- 2012 American Eagle San Francisco Two Coin Silver Proof Set was issued to celebrate the 75th anniversary of the current San Francisco Mint. The set included a 2012-S American Silver Eagle Proof coin and a 2012-S American Silver Eagle Reverse Proof Coin.
- 2013 West Point American Silver Eagle Set was issued to celebrate the 75th anniversary of the facility in West Point, New York. The set included a 2013-W American Silver Eagle Reverse Proof coin and a 2013-W American Silver Eagle Enhanced Uncirculated coin. This was a popular set since it was the first appearance of the Enhanced Uncirculated finishing process.
Although the U.S. Mint did not issue a set to celebrate the 30th Anniversary of the American Silver Eagle in 2016, the collector issues of the coins were issued with special edge lettering. Rather than the edge being reeded it was smooth with “30TH ANNIVERSARY” struck into the edge. Both the proof and burnished uncirculated coins were produced at West Point include the “W” mintmark and the edge lettering.
Rolls and the Green Monster Box
When the U.S. Mint sells bullion coins to their authorized resellers, the coins are packaged in 20-coin hard plastic rolls and 25 rolls are placed in a specially designed box that contains 500 troy ounces of silver. Because the box is green in color and sealed by the U.S. Mint, the package is nicknamed the Green Monster Box.
Resellers sell Green Monster Boxes with the intent of selling to investors. They also sell complete rolls from the Monster Box.
Sealed Green Monster Boxes have the benefit of being unsearched and unhandled since leaving the U.S. Mint. Additionally, the cost per coin is usually the lowest available since the coins are being purchased in bulk. These boxes are usually offered for sale by bullion dealers at a small premium over the current market (spot) price of silver.
In the next installment, we look at the American Gold Eagle coins.
All images courtesy of the U.S. Mint unless otherwise noted.
One of the reasons why I continue to search through my change every day is because there will always be something cool to find.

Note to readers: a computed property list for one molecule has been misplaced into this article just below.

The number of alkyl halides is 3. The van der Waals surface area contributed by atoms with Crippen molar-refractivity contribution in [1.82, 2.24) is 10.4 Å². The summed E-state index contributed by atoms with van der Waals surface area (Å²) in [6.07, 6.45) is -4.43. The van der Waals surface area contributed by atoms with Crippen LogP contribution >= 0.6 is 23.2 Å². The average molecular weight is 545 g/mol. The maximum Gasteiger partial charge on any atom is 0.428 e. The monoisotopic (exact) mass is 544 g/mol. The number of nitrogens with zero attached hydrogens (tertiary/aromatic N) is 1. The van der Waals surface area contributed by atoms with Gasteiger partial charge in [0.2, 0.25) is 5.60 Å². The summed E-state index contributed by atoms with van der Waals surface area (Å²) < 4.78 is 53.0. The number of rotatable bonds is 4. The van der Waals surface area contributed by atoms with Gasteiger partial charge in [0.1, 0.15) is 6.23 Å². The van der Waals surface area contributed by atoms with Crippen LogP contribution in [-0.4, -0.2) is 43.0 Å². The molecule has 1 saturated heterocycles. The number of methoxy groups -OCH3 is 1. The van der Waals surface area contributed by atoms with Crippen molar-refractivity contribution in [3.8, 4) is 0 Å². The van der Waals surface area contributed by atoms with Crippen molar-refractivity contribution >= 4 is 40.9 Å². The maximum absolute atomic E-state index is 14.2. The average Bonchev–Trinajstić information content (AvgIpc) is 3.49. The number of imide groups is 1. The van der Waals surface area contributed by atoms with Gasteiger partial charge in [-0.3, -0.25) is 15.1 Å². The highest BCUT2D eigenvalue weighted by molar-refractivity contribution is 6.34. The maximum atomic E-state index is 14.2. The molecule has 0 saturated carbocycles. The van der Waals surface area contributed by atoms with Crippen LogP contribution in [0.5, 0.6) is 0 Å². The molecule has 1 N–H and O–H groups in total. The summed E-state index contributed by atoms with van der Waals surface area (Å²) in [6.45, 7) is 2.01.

After coming home from a long day setting up my new store, I emptied my pockets so that I could wash the jeans I was wearing. As I dumped the change on my dresser there was a different but distinct sound. It is the sound that could have only been made by a silver coin.
It was a day where I made two trips to a local home improvement and office supply stores. I paid using cash for all of these trips.
As a side note for those who have not quite reached the age that you can join the AARP, some of us still use cash. Other than for security of my personal information (remember, I used to be in the information security business), it allows me to collect change that I can search for something cool.
Flipping the coins over I was looking for that distinctive gray of a worn silver coin. Then it appeared. A well-traveled 1952 Washington Quarter.
It’s worn, has some rim dings, the rim on the reverse is flattened to where it is bleeding into the letters, but it is something you usually do not find in change.
It is not worth much as a collectible but it has about $2.95 worth of silver.
I am going to drop it in the coin bank I use for some of my more interesting finds and keep it for a while.`
It was announced that the Royal Canadian Mint was issuing a silver Canadian dollar commemorating the 180th Anniversary of Baseball in Canada. Being a baseball fan, I went to the Royal Canadian Mint’s website to see if the coin was worth adding to my collection. The came sticker shock!
The coin is convex, similar to the 2014 Baseball Hall of Fame commemorative coins issued by the U.S. Mint. But that is where the similarities end. The reverse of the Canadian coin features a vintage baseball scene reminiscent of the 19th century inside a baseball-looking design. The obverse has the portrait of Queen Elizabeth II. It has a face value of $25 CDN.
Reverse of the 180th Anniversary of Canadian Baseball coin (Image courtesy of the Royal Canadian Mint)
Reverse design of the 2014 Baseball Hall of Fame commemorative (Image courtesy of the U.S. Mint)